Editor’s note: The following commentary first appeared in Velo magazine’s 2013 Buyer’s Guide, available now. VeloNews reporter Matthew Beaudin recently welcomed a new, steel, family member into his home. This is his story, taken in its entirety from the original print version in honor of the North American Handmade Bicycle Show, which opens Friday in Denver.
BOULDER, Colorado (VN) — Nestled in the drops, lopping the apex off a corner. Taking a beating in a town-line sprint. Suspended above the faint five inches of air between wheels. Stopping for cake and coffee. Cleaning a bottom bracket. Wiping down a top tube.
This is the life of a bicycle and its rider — a cohabitation of the same space, a hope for the same things. Without one another, neither of us gets anywhere.
The only road bike I had ever owned was a hand-me-down from my father — a yellow, blue, and red Douglas that had my old man’s name printed on it, an aging race bike from a bygone club team. It is made of aluminum, titanium, and carbon. Yes, all three. And it was too small. I’d ride it in the spring a few times, swap it out for the mountain bike once the snow melted above Telluride, Colorado, and stow it away again for nine months, doomed to a life of dust underneath a tarp.
When I moved to Boulder for this job, it was clear I’d need my own machine, one that fit, one that I selected from the stock of the industry. I wanted something that wouldn’t be outdated by the advances of technology, but wouldn’t be slow, either. In a world of impermanence and the menacing steamrollers of innovation, I wanted something that would maintain its grace. I suppose we’re all looking for that somewhere.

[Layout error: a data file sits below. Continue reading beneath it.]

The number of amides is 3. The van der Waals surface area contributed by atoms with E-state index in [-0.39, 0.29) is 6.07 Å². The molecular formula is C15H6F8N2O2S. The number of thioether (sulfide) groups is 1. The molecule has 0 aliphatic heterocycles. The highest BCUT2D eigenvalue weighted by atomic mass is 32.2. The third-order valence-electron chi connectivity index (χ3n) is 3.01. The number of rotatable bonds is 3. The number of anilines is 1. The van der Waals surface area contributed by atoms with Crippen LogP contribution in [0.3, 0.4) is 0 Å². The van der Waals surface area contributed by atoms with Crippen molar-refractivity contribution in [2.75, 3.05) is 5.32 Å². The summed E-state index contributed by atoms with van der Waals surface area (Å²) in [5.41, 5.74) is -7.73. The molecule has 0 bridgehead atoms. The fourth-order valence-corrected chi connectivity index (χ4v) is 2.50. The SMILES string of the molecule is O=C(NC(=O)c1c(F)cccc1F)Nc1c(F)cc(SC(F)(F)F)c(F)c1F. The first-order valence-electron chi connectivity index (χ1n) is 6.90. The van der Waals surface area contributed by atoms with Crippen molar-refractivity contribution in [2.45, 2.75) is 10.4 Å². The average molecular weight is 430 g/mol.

In short, I knew I wanted a steel Independent Fabrication. Since I started riding bikes, I have dreamt of an Indy Fab. I wasn’t to be denied or distracted by the pretty carbon things leaning against the office walls or tucked under the lean legs of the club racers.
I went to Boulder’s Retül, a top-tier bike fitter that turned me into a science project of sensors and wires, measuring the angles of my back, knees, ankle flexion, lateral knee movements. I came in with a hand-me down; I left with a sheet of my cycling DNA, down to the slight oval my right knee traces, thanks to a scope while I was in college. (Don’t run, ever). As it turns out, I’m not a standard 56 like I always thought; I’m more of a 54.9, repeating. Who knew?
My cycling double-helixes were sent to Jesse Fox at Independent, who applied them to a steel Crown Jewel frame. Velo technical editor and resident fast kid Caley Fretz and I debated things like trail figure and head tube angle, but mostly we discussed paint.
Indy Fab is known for its elaborate paintwork, but I chose white with a few black pinstripes. Painfully understated, it’s true. I wanted the frame to occupy classic elegance that had little to do with my being at the front (rare) or at the back (more common).
Independent Fabrication is one of America’s most venerable frame builders, its head-tube badge as iconic as any boutique outfit, anywhere. It rose from the rubble of the storied Fat City Cycles after that company was sold off in 1994. A few employees lingered, and the worker-owned Independent Fabrication was born in a working class section of Boston in 1995.
Since then, the company has ebbed and flowed. It adapted to the carbon and ti booms, and has since moved to Newmarket, New Hampshire. Gary Smith, who used to work as an executive at Timberland, now owns 80 percent of the company, with its employees controlling the remaining 20 percent. There is still an old punk rock feeling about it all; a quick look at the staff bios and photos illustrates a deep love of bicycles, old Red Sox caps, and years in both the shop, and the wind.